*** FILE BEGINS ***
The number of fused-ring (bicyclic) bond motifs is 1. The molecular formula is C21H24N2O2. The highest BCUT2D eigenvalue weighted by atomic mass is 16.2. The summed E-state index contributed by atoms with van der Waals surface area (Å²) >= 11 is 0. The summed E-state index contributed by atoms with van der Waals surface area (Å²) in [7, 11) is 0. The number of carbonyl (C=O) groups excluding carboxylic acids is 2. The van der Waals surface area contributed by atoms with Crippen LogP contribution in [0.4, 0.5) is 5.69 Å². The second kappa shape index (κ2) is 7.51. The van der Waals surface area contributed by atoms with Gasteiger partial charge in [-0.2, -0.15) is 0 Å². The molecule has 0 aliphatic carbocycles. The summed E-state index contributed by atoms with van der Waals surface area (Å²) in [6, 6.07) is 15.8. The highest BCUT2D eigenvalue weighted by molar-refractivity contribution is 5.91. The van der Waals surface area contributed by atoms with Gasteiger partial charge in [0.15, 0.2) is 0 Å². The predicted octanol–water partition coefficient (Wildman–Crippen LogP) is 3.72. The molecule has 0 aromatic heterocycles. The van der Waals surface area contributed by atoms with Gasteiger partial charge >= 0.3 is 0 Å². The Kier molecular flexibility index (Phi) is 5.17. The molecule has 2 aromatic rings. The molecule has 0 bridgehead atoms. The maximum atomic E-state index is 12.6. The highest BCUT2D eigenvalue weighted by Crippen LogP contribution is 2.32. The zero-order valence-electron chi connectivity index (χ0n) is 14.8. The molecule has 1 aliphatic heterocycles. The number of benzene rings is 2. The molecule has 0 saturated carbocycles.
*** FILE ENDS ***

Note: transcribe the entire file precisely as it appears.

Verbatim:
The number of fused-ring (bicyclic) bond motifs is 1. The molecular formula is C21H24N2O2. The highest BCUT2D eigenvalue weighted by atomic mass is 16.2. The summed E-state index contributed by atoms with van der Waals surface area (Å²) >= 11 is 0. The summed E-state index contributed by atoms with van der Waals surface area (Å²) in [7, 11) is 0. The number of carbonyl (C=O) groups excluding carboxylic acids is 2. The van der Waals surface area contributed by atoms with Crippen LogP contribution in [0.4, 0.5) is 5.69 Å². The second kappa shape index (κ2) is 7.51. The van der Waals surface area contributed by atoms with Gasteiger partial charge in [-0.2, -0.15) is 0 Å². The molecule has 0 aliphatic carbocycles. The summed E-state index contributed by atoms with van der Waals surface area (Å²) in [6, 6.07) is 15.8. The highest BCUT2D eigenvalue weighted by molar-refractivity contribution is 5.91. The van der Waals surface area contributed by atoms with Gasteiger partial charge in [0.15, 0.2) is 0 Å². The predicted octanol–water partition coefficient (Wildman–Crippen LogP) is 3.72. The molecule has 0 aromatic heterocycles. The van der Waals surface area contributed by atoms with Gasteiger partial charge >= 0.3 is 0 Å². The Kier molecular flexibility index (Phi) is 5.17. The molecule has 2 aromatic rings. The molecule has 0 bridgehead atoms. The maximum atomic E-state index is 12.6. The highest BCUT2D eigenvalue weighted by Crippen LogP contribution is 2.32. The zero-order valence-electron chi connectivity index (χ0n) is 14.8. The molecule has 1 aliphatic heterocycles. The number of benzene rings is 2. The molecule has 0 saturated carbocycles.